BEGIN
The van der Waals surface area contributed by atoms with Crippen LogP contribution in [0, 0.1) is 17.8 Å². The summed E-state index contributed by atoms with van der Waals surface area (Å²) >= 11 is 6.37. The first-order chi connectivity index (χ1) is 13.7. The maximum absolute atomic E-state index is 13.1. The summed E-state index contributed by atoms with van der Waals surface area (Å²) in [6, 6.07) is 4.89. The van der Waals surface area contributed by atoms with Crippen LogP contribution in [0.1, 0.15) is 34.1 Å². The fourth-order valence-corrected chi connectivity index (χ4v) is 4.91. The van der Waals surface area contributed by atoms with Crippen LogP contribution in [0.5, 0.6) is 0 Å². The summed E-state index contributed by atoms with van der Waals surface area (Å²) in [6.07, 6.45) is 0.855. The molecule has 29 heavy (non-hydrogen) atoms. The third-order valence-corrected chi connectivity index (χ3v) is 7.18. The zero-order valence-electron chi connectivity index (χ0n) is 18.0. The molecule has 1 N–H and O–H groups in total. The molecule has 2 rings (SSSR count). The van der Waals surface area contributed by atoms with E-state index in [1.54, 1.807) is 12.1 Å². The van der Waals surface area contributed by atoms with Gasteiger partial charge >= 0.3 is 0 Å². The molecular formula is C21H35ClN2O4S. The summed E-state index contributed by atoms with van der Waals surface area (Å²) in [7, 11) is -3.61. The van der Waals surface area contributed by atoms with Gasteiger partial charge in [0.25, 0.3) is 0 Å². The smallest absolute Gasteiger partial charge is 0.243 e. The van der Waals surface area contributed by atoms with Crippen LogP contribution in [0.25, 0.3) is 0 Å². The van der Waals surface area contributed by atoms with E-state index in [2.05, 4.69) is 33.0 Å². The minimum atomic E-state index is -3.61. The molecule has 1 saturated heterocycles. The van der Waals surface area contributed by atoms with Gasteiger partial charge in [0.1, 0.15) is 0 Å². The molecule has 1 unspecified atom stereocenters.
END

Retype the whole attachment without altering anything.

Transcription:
The van der Waals surface area contributed by atoms with Crippen LogP contribution in [0, 0.1) is 17.8 Å². The summed E-state index contributed by atoms with van der Waals surface area (Å²) >= 11 is 6.37. The first-order chi connectivity index (χ1) is 13.7. The maximum absolute atomic E-state index is 13.1. The summed E-state index contributed by atoms with van der Waals surface area (Å²) in [6, 6.07) is 4.89. The van der Waals surface area contributed by atoms with Crippen LogP contribution in [0.1, 0.15) is 34.1 Å². The fourth-order valence-corrected chi connectivity index (χ4v) is 4.91. The van der Waals surface area contributed by atoms with Crippen LogP contribution in [0.5, 0.6) is 0 Å². The summed E-state index contributed by atoms with van der Waals surface area (Å²) in [6.07, 6.45) is 0.855. The molecule has 29 heavy (non-hydrogen) atoms. The third-order valence-corrected chi connectivity index (χ3v) is 7.18. The zero-order valence-electron chi connectivity index (χ0n) is 18.0. The molecule has 1 N–H and O–H groups in total. The molecule has 2 rings (SSSR count). The van der Waals surface area contributed by atoms with E-state index in [1.54, 1.807) is 12.1 Å². The van der Waals surface area contributed by atoms with Gasteiger partial charge >= 0.3 is 0 Å². The molecular formula is C21H35ClN2O4S. The summed E-state index contributed by atoms with van der Waals surface area (Å²) in [7, 11) is -3.61. The van der Waals surface area contributed by atoms with Gasteiger partial charge in [0.25, 0.3) is 0 Å². The smallest absolute Gasteiger partial charge is 0.243 e. The van der Waals surface area contributed by atoms with Crippen LogP contribution in [0.25, 0.3) is 0 Å². The van der Waals surface area contributed by atoms with E-state index in [2.05, 4.69) is 33.0 Å². The minimum atomic E-state index is -3.61. The molecule has 1 saturated heterocycles. The van der Waals surface area contributed by atoms with Gasteiger partial charge in [0.1, 0.15) is 0 Å². The molecule has 1 unspecified atom stereocenters.